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Reviewed by Jack Magnus for Readers' Favorite
An Adventurous Childhood: An African-American Coming of Age Story in New Bern, North Carolina is a nonfiction memoir written by Malcolm Elliott. The author and his family moved three times as he was growing up: from Queen Street to Jones Street to First Street, where he attended middle and high school, and Craven Terrace, where he finished school. While they lived on Queen Street, his mom and siblings shared the house with the author’s grandmother and his Uncle James. His mom, being the sole support for her kids, worked full-time, meaning much of his early life was spent in the care of his grandmother, a woman he remembers for her sweet tooth and her propensity to blame him for his younger brother Michael's antics. Each move meant new experiences and new opportunities to make friends.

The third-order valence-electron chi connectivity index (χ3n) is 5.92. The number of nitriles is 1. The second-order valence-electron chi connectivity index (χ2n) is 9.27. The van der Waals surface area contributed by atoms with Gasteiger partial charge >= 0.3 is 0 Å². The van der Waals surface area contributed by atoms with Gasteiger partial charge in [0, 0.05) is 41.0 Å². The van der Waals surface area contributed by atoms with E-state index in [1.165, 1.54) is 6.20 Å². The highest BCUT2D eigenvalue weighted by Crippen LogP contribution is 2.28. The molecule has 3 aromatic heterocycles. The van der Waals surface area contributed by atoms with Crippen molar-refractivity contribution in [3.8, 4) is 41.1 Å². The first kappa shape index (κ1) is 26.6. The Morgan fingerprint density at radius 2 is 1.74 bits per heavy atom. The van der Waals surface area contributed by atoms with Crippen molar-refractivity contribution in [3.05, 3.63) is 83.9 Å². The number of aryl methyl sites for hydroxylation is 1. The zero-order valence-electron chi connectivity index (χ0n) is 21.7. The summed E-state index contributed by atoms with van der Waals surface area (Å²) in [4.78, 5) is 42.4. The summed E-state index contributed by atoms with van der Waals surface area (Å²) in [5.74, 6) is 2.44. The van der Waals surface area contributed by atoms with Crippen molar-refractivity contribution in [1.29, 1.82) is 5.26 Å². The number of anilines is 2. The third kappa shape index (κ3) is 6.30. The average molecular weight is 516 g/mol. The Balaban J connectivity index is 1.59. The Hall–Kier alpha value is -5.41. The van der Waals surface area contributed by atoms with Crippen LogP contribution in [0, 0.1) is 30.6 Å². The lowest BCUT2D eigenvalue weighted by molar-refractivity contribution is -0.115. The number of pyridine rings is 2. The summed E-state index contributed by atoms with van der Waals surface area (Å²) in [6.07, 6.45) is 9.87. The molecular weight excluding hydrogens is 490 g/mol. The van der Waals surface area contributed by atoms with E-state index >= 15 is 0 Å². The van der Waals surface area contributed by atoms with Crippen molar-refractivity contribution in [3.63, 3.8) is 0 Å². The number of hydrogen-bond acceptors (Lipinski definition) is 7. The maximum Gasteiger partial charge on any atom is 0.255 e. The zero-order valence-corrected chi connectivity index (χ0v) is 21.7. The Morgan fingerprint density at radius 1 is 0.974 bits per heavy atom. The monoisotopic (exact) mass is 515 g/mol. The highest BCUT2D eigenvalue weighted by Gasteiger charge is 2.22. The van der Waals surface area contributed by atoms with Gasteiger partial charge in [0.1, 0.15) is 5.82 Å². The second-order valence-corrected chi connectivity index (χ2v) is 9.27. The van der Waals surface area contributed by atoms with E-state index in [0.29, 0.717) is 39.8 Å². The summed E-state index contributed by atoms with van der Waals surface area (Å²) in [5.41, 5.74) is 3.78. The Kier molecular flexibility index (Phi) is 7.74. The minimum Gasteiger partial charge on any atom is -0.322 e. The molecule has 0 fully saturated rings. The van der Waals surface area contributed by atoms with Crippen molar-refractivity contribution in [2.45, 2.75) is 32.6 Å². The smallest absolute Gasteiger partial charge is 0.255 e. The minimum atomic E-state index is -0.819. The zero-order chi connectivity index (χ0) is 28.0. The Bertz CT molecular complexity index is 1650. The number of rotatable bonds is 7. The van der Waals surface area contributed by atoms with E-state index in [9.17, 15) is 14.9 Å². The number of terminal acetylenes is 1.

An Adventurous Childhood is an engaging and well-written look back at a time before the internet, when kids had adventures within their own neighborhoods. I loved reading about his fishing trips, sharing in his reminiscences of each neighborhood they lived in, and reliving his discovery of the money pile. Elliott also eloquently addresses segregation and its impact on his educational opportunities. His memoir is very much a coming of age tale, complete with sibling rivalry, girls, and the wonder of growing up. Elliott's memoirs are sheer pleasure to read. An Adventurous Childhood: An African-American Coming of Age Story in New Bern, North Carolina is most highly recommended.